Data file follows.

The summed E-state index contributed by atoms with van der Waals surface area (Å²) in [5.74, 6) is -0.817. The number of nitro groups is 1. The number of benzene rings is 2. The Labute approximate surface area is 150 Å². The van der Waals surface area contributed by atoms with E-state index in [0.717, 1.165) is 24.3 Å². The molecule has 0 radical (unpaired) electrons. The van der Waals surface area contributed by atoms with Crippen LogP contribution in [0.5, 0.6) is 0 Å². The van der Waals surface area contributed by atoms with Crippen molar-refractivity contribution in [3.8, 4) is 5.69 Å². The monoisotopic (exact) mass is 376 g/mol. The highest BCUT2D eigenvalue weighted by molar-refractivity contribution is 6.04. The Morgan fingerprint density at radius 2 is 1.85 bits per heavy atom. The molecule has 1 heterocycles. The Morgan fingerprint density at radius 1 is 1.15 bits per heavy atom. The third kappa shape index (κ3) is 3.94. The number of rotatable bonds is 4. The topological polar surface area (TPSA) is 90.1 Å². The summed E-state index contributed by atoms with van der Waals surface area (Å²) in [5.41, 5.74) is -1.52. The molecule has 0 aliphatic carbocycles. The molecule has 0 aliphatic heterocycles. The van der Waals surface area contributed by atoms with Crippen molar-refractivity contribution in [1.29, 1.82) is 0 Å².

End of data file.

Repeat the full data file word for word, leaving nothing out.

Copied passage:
The summed E-state index contributed by atoms with van der Waals surface area (Å²) in [5.74, 6) is -0.817. The number of nitro groups is 1. The number of benzene rings is 2. The Labute approximate surface area is 150 Å². The van der Waals surface area contributed by atoms with E-state index in [0.717, 1.165) is 24.3 Å². The molecule has 0 radical (unpaired) electrons. The van der Waals surface area contributed by atoms with Crippen LogP contribution in [0.5, 0.6) is 0 Å². The van der Waals surface area contributed by atoms with Crippen molar-refractivity contribution in [3.8, 4) is 5.69 Å². The monoisotopic (exact) mass is 376 g/mol. The highest BCUT2D eigenvalue weighted by molar-refractivity contribution is 6.04. The Morgan fingerprint density at radius 2 is 1.85 bits per heavy atom. The molecule has 1 heterocycles. The Morgan fingerprint density at radius 1 is 1.15 bits per heavy atom. The third kappa shape index (κ3) is 3.94. The number of rotatable bonds is 4. The topological polar surface area (TPSA) is 90.1 Å². The summed E-state index contributed by atoms with van der Waals surface area (Å²) in [5.41, 5.74) is -1.52. The molecule has 0 aliphatic carbocycles. The molecule has 0 aliphatic heterocycles. The van der Waals surface area contributed by atoms with Crippen molar-refractivity contribution in [1.29, 1.82) is 0 Å².